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Any statistic to measure the "degree' of heterozygosity per site?

cjy8709cjy8709 CornellMember
edited June 2014 in Ask the GATK team

Hi folks
I had a somewhat strange question to ask people and get some opinion and see if this makes sense. I've followed the bestpractice guide and now at a stage where I'm looking at my SNP vcf file any interpret the data. I've sequenced a non-model Drosophila specifically I've pooled a couple of progeny from a single line and sequenced the genome. I think this pooling is biting me back since the het sites I'm getting back are not exactly following the traditional definiton of hets and homozygous variation (ie. homozygosity (0%/100%) or heterozygosity (50%))
For example the het site found in the line below follows the traditional definition of heterozygosity (50%ref and 50%alt):

genome 1428318 . G A 392.68 PASS AC=1;AF=0.071;AN=14;BaseQRankSum=0.207;ClippingRankSum=-8.860e-01;DP=259;FS=3.192;MLEAC=1;MLEAF=0.071;MQ=60.00;MQ0=0;MQRankSum=0.697;QD=12.27;ReadPosRankSum=1.11 GT:AD:DP:GQ:PL 0/0:.:32:64:0,64,1395 0/0:.:43:99:0,120,1800 0/0:.:23:62:0,62,990 0/1:16,16:32:99:426,0,422 0/0:.:28:67:0,67,1080 0/0:.:56:99:0,99,1800 0/0:.:45:99:0,120,1800

But something like this site doesn't look like the traditional het site:

genome 1430207 . C T 608.68 PASS AC=1;AF=0.071;AN=14;BaseQRankSum=1.57;ClippingRankSum=-2.430e-01;DP=322;FS=1.962;MLEAC=1;MLEAF=0.071;MQ=60.00;MQ0=0;MQRankSum=0.172;QD=5.85;ReadPosRankSum=0.799 GT:AD:DP:GQ:PL 0/0:.:21:60:0,60,900 0/1:81,23:104:99:642,0,2872 0/0:.:40:62:0,62,1485 0/0:.:28:66:0,66,990 0/0:.:45:71:0,71,1620 0/0:.:24:64:0,64,990 0/0:.:60:92:0,92,1800

So from here is there any way to measure this difference? One thing I was thinking was for all het sites I was wondering if taking the ratio of the numbers reported for the PL field would be a statistic to look at the degree of heterozygosity per site. Specifically the ratio of PL for 0/0 and 1/1 genotype would be ~1 if there are 50% ref and 50% alt reads whereas a deviation from 1 would indicate otherwise. I was planning to plot this out and see if the ratios cluster around 1 or if it looks different. Would this be a wrong way of using the PL field and are there any other ways to see the so called "degree" of heterozygosit per site? I'm sorry if I sound too confusing.

Thanks!

Post edited by cjy8709 on
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Comments

  • SheilaSheila Broad InstituteMember, Broadie, Moderator admin

    @cjy8709‌

    Hi,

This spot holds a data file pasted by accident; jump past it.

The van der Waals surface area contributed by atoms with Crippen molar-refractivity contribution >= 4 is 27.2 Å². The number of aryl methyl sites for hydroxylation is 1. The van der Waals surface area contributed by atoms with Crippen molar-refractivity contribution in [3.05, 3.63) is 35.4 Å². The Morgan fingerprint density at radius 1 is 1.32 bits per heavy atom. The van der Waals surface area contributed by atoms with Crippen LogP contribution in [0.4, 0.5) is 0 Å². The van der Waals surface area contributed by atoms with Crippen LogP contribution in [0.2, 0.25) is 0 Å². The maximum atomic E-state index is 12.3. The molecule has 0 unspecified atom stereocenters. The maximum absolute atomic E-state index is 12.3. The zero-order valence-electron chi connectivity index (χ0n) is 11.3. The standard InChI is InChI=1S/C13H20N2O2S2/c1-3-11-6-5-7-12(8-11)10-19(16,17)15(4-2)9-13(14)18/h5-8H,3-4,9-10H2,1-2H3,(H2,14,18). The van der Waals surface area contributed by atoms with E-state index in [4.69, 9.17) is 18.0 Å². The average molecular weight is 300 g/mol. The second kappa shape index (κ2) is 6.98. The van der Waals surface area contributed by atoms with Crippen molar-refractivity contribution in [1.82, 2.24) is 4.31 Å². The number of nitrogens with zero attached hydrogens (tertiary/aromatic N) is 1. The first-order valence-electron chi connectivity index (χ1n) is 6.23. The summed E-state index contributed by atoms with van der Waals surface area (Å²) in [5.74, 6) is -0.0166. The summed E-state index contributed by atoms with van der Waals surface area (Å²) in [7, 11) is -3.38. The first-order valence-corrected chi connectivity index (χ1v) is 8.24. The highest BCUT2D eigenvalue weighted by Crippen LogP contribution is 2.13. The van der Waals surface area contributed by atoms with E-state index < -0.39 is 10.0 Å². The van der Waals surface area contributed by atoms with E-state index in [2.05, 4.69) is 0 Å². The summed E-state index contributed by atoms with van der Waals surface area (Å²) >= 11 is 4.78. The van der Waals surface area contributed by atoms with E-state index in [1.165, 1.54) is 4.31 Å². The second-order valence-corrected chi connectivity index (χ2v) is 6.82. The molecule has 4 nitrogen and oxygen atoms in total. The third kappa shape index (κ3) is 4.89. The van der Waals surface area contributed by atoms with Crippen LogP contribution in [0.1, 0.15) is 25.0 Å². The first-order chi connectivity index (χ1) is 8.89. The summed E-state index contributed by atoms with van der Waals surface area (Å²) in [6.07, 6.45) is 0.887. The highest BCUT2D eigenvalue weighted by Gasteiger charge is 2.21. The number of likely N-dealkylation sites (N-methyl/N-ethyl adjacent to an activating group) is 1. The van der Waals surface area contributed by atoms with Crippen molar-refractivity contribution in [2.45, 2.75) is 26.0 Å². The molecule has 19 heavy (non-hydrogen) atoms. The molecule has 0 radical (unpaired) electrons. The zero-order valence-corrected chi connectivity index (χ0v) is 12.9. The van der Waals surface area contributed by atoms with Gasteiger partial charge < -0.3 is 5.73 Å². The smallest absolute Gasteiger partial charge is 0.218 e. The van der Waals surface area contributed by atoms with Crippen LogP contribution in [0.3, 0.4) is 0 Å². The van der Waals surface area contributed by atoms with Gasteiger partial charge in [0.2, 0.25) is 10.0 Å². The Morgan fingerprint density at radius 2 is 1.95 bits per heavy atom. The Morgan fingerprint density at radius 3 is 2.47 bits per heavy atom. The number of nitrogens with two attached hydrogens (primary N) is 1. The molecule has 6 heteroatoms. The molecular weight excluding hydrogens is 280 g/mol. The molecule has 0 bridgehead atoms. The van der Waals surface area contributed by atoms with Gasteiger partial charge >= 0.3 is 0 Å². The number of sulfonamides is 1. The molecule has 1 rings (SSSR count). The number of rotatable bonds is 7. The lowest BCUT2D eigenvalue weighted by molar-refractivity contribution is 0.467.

The best thing to do here is to use Unified Genotyper and input the ploidy. The input ploidy will be the number of individuals * their actual ploidy. This way you can see all possible variation that exists and their values.

    -Sheila

  • cjy8709cjy8709 CornellMember

    Hi Sheila

    Thanks for the reply. I've been thinking about changing the ploidy first but as you can see I have multiple samples (and each would then have different ploidy) thus I thought maybe taking the ratio of PL values under a diploid would be a sort of standaridzed way.

    In you opinion then since I have multiple samples with potentially different ploidy (a.k.a differnt number of individuals were prepared for each library) here would be it better to genotype my multiple samples under a range of ploidy and hopefully the GT I get in the end doesn't fluctuate to much?

  • SheilaSheila Broad InstituteMember, Broadie, Moderator admin

    @cjy8709‌

    Hi,

    Do you know what number of individuals were in each library prep?

    -Sheila

  • cjy8709cjy8709 CornellMember

    @Sheila So some I do know but others unfortunately I don't.

  • SheilaSheila Broad InstituteMember, Broadie, Moderator admin

    @cjy8709‌

    Ah, that makes it harder.

    Maybe instead of trying to use Unified Genotyper with polyploidy, you can use Haplotype Caller in GVCF mode. This will output all the observed alleles. Then you can decide how to deal with anything that's triallelic or more.

    -Sheila

  • cjy8709cjy8709 CornellMember

    @Sheila

    I'm alittle bit confused on what you were meaning using the HC for calling SNPs. Doesn't HC in the end call your variant as a 0/0, 0/1, 1/1?
    I should have said that all the heterozygous snps I have are biallelic and if all the heterozygous sites are called as 0/1 it goes back to my original question of how to differentiate a heterozygous site that has 50% ref 50% alt reads vs for example 20% ref 80 % alt reads.

    I'm sorry if I'm causing more confusion.

  • SheilaSheila Broad InstituteMember, Broadie, Moderator admin

    @cjy8709‌

    Hi,

    When you output a GVCF file, it gives you all of the possible variants that are seen at the site. So, instead of only one variant allele, you can see all the variant alleles that are present. It also outputs the PL for each of those variant alleles. I think this will help you.

    You can read about GVCF here: http://www.broadinstitute.org/gatk/guide/article?id=4017

    -Sheila

  • SheilaSheila Broad InstituteMember, Broadie, Moderator admin

    Also, when calling in normal mode, you force the caller to choose a biallelic configuration, suppressing any additional alleles that may be real. That's why GVCF mode is helpful: it shows you what would otherwise be hidden.

  • cjy8709cjy8709 CornellMember

    @Sheila

    Oh I see the new HC kind of calls like a polyploid during the GVCF output, but I guess later on in the joint analysis is when it turns into a diploid....
    Ok I think I have some idea on what to do now.
    Thanks again for the help!

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